This was supposed to be a trick question! "Everybody" knows about Pete Dawkins of the USMA, the 1958 winner, who chose to remain in the army, became a brigadier general and ultimately ran for the senate. Unfortunately "nobody" did. Anyway it's not the right answer. As [livejournal.com profile] dherblay points out, the last Heisman winner not to go to the NFL was Charlie Ward of Florida State who won in 1993 but chose a career in the NBA instead.


Which Bordeaux cru classé is named after an earl of Shrewsbury?

Spot the claret drinkers; [livejournal.com profile] gillo and [livejournal.com profile] shezan! Ch. Talbot, a 4th growth, is named for John Talbot, earl of Shrewsbury, who was killed at Castillon in one of those HYW battles that aren't considered memorable.


Why might one want to give Captain Danjou a hand?

So [livejournal.com profile] shezan and [livejournal.com profile] coughingbear decided to get as cute with the answers as I was trying to be with the questions but obviously knew of what they spoke. Captain Danjou's wooden hand is the thing you see being paraded around by the Légion Etrangère. It was about the only bit left of the good captain after his suicidal defence of a rather irrelevant farm at a place called Cameroun which is in Mexico where the Légion was trying unsuccessfully to install a Bonaparte as emperor on behalf of the French government. It is thus the perfect symbol for the LE combining suicidal tendencies, slaughter and the pointless interference of the French government in places it has no business to be.


Who was the last English person to be executed for treason?

This is a bit tricky too. William Joyce (Lord Haw Haw) was the last person to be executed for treason in England but by no reasonable definition could he be considered English as he was born an American of Irish descent and subsequently became a german citizen. He almost certainly wasn't guilty of treason either and the government of the day, abetted by the Law Lords, twisted the law of treason probably further than it had been twisted since Henry VII ante-dated his accession so he could pin a treason rap on the those who had fought for the legitimate king at Bosworth Field. So the answer is John Amery, son and brother of Tory cabinet ministers, who was hanged a couple of weeks before Joyce for trying to recruit for the Waffen-SS among British POWs.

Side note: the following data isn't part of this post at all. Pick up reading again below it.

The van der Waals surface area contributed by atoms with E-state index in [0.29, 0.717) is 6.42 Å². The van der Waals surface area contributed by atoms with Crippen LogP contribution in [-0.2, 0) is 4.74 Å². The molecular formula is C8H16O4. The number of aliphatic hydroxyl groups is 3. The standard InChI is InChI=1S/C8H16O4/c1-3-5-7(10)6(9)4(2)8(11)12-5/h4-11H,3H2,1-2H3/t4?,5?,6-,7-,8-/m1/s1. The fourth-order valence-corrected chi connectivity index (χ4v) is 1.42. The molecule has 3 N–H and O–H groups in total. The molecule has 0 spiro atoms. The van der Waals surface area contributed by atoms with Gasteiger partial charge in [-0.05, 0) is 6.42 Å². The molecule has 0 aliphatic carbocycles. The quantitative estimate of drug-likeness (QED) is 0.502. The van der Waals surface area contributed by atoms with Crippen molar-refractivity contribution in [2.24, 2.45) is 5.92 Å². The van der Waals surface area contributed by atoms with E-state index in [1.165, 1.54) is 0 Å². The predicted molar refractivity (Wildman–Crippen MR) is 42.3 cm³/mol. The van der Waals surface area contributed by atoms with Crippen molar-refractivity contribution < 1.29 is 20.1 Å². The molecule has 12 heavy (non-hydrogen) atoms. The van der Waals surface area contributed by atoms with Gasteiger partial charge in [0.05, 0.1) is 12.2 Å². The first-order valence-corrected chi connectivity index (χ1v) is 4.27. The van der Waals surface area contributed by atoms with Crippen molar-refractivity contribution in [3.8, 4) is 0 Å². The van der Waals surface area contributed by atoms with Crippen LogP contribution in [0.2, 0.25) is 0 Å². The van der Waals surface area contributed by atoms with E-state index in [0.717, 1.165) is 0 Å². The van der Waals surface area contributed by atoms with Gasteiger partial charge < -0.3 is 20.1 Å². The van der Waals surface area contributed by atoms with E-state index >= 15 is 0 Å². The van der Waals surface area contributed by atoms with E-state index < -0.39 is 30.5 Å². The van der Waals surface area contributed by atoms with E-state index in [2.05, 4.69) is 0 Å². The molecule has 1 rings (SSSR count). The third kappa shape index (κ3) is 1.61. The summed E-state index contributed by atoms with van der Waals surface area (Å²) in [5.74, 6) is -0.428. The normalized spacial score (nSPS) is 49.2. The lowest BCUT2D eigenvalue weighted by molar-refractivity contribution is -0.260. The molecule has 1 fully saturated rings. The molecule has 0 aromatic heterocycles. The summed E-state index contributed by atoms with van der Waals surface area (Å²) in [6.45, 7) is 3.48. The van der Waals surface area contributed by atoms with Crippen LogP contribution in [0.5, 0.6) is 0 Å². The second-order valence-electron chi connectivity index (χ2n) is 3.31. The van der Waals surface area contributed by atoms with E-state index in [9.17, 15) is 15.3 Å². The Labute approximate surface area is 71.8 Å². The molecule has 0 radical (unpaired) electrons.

chickenfeet: (enigma)
You lot should do really well in an education system that values imagination and creativity over actually knowing anything. Well, I got a good laugh out of some of the answers. Anyway, I realise that some of the nicknames I used may have more than one usage so the following is what I intended when I devised the thing.

Pongo: British and Australian navy slang for a soldier. "Where the army goes, the pong goes". I don't think it's derived from the genus of the orangutan. No-one got this one which surprised me. The closest was perhaps [livejournal.com profile] ajhalluk with "military policeman". However, in my experience the normal slang for an MP is "redcap" though several less polite terms may also be used.

Monsters of the Midway: As [livejournal.com profile] albionwood says, the Chicago Bears of the NFL.

The Grey Funnel Line: Lots of you got this one. It's the Royal Navy. It's a sort of play on the fact that many merchant shipping lines are/were known by their funnel decorations, eg the White Star line of Titanic fame.

Los Merengues: [livejournal.com profile] rhythmaning claims there is a Peruvian soccer team with this nick name. He may well be right. I was thinking of the rather better known Real Madrid.

Toonie: A Canadian two dollar coin, as many of you know. The one dollar coin has a loon on the reverse and rapidly became known as a "loonie", so when they introduced a two dollar coin it was inevitable.

Nobody: Odysseus is an erudite and excellent suggestion but it wasn't the sneaky Greek that I had in mind. [livejournal.com profile] lunar_affinity got what I was driving at; John Eales, former Australian rugby captain, who was so called because Nobody's perfect.